Lucas also questioned Federal Reserve Vice Chair Barr about the specific timeline of determining the systemic risk designation for both banks. It is imperative that Congress have insight into the sequence of events and criteria used for this designation.

Click here to  read more and watch Lucas' Q&A
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For our farmers who have either- always have had cotton on their farms- or those who have more recently have added the fiber crop to their operations- we have a daily report heard on several of our Radio Stations- It's Called Cotton Talk!

Click on the Button below to listen to our most recent report
Click here for our Latest Cotton Talk- Hosted by KC Sheperd

Pollinator Power: Three Reasons Bees, Butterflies, Bats And More Are Important To Your Ranch

Cattle. Sheep. Goats. When ranchers think about the creatures living on their land, their minds probably go to the livestock. But there’s a whole host of other species in residence — and how many are present could indicate the health of the landscape.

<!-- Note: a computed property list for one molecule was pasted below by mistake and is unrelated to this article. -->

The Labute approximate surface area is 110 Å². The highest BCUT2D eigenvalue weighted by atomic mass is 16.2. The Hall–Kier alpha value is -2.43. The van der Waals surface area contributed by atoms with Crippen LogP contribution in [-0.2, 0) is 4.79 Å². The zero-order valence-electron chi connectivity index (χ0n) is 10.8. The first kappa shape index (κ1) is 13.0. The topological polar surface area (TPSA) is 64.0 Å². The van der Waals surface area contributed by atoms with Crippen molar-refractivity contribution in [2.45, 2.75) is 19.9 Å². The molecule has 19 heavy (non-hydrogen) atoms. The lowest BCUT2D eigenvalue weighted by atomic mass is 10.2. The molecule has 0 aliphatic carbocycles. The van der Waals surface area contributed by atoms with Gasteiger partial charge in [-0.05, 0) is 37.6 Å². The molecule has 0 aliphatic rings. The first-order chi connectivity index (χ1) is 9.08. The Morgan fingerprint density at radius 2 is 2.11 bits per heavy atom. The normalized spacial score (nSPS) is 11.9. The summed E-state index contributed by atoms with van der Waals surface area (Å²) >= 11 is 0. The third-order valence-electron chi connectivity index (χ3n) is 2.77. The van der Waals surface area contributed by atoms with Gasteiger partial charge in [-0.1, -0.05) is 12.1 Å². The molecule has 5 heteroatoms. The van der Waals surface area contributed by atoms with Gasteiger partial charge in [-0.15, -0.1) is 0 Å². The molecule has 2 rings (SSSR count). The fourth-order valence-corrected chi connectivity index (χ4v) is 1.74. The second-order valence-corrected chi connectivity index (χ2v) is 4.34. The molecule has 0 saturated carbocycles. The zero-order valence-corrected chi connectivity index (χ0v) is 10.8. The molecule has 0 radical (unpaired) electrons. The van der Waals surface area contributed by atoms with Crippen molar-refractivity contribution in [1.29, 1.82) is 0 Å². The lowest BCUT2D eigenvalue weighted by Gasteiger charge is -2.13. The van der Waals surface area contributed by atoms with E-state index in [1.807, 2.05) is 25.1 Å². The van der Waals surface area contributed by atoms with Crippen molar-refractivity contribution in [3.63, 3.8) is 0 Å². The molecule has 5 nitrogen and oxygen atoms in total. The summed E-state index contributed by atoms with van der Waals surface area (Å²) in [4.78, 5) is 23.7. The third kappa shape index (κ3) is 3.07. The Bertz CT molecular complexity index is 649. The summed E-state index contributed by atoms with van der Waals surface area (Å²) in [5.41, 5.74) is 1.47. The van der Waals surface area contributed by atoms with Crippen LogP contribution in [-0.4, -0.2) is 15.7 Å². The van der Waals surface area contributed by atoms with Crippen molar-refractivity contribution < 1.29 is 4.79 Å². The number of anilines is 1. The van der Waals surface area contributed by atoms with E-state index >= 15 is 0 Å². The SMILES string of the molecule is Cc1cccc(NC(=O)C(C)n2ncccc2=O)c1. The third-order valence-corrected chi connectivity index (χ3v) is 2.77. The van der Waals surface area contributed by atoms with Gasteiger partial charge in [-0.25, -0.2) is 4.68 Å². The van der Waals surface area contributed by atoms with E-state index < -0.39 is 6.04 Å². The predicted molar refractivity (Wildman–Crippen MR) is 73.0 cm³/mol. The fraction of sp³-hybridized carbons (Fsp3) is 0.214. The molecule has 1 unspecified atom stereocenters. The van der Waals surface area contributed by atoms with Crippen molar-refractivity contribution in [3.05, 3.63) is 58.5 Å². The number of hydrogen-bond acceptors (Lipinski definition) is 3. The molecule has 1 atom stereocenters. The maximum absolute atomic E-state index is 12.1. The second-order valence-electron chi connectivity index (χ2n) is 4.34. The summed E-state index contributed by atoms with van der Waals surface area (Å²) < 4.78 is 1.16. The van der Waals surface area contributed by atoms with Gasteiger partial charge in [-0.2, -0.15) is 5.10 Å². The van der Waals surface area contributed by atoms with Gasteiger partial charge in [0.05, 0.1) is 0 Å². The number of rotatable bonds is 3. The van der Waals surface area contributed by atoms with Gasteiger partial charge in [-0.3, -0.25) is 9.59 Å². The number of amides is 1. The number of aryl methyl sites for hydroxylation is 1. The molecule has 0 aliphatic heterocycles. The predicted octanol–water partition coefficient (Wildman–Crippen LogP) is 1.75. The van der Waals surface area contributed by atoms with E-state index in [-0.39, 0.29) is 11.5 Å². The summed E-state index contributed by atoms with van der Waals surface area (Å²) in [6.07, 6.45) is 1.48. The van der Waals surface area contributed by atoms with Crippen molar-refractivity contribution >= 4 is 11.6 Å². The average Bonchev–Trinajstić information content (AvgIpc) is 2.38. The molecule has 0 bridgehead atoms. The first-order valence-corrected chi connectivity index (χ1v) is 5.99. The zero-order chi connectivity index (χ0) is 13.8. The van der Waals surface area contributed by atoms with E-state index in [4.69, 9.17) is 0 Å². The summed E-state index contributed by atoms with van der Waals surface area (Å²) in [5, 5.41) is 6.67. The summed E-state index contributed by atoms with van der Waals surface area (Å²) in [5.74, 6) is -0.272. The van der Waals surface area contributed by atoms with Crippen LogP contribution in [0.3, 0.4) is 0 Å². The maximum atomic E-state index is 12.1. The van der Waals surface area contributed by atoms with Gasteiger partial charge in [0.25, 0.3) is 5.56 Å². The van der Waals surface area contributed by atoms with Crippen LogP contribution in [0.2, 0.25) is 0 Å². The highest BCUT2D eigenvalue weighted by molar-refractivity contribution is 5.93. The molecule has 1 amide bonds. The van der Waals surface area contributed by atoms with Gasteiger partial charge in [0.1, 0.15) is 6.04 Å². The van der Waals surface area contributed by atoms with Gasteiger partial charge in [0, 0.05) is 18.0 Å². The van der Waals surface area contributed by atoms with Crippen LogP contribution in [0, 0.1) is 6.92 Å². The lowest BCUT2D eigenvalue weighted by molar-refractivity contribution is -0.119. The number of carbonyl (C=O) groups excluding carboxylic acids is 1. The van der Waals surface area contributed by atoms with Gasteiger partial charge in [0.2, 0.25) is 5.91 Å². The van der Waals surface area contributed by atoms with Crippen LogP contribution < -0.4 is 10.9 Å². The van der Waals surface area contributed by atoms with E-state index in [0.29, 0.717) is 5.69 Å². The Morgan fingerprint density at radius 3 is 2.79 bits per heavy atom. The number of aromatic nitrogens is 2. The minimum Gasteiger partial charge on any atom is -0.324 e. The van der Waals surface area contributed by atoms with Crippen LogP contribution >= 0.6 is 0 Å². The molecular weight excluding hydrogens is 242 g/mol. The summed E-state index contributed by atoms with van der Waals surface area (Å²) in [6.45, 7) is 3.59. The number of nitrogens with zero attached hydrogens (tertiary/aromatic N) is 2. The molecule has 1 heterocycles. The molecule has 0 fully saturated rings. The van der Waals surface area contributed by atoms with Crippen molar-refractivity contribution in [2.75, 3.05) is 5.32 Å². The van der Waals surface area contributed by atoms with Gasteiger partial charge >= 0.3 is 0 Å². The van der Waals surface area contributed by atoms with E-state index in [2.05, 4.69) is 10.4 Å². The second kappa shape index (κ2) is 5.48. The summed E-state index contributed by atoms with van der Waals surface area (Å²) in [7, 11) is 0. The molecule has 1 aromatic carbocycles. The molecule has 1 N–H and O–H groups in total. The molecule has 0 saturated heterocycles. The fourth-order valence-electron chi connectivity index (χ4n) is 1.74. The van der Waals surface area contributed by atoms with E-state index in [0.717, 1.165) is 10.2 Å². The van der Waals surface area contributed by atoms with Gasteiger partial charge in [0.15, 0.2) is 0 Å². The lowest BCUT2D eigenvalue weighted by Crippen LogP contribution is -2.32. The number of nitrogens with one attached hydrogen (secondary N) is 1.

Pollinators — the insects and animals that carry pollen from one plant to another — are an integral part of our ecosystem. According to the United States Department of Agriculture, 75% of the world’s flowering plants and about 35% of the world’s food crops depend on animal pollinators to reproduce.

But they’re important to ranchers with native grasslands, too. Will Moseley, an agriculture consultant for Noble Research Institute, shares three reasons why.

1. Where there’s pollinators, there’s biodiversity.

“If you’re interested in regenerative ranching, you’re interested in biodiversity,” Moseley says. “And pollinators are a good indicator of biodiversity.”

Simply put, biodiversity means resiliency.

“When we have more insects, many of those insects are going to be predators,” Moseley explains. “And those predators help control pests, naturally.”

Additionally, insects and pollinators are an important part of the food web.

Click here to read about why pollinators are important on your land

We invite you to listen to us on great radio stations across the region on the Radio Oklahoma Ag Network weekdays-

if you missed this morning's Farm News - or you are in an area where you can't hear it- click below for this morning's Farm news from Ron Hays and KC Sheperd on RON.
Click to Listen to Our Morning Ag News from RON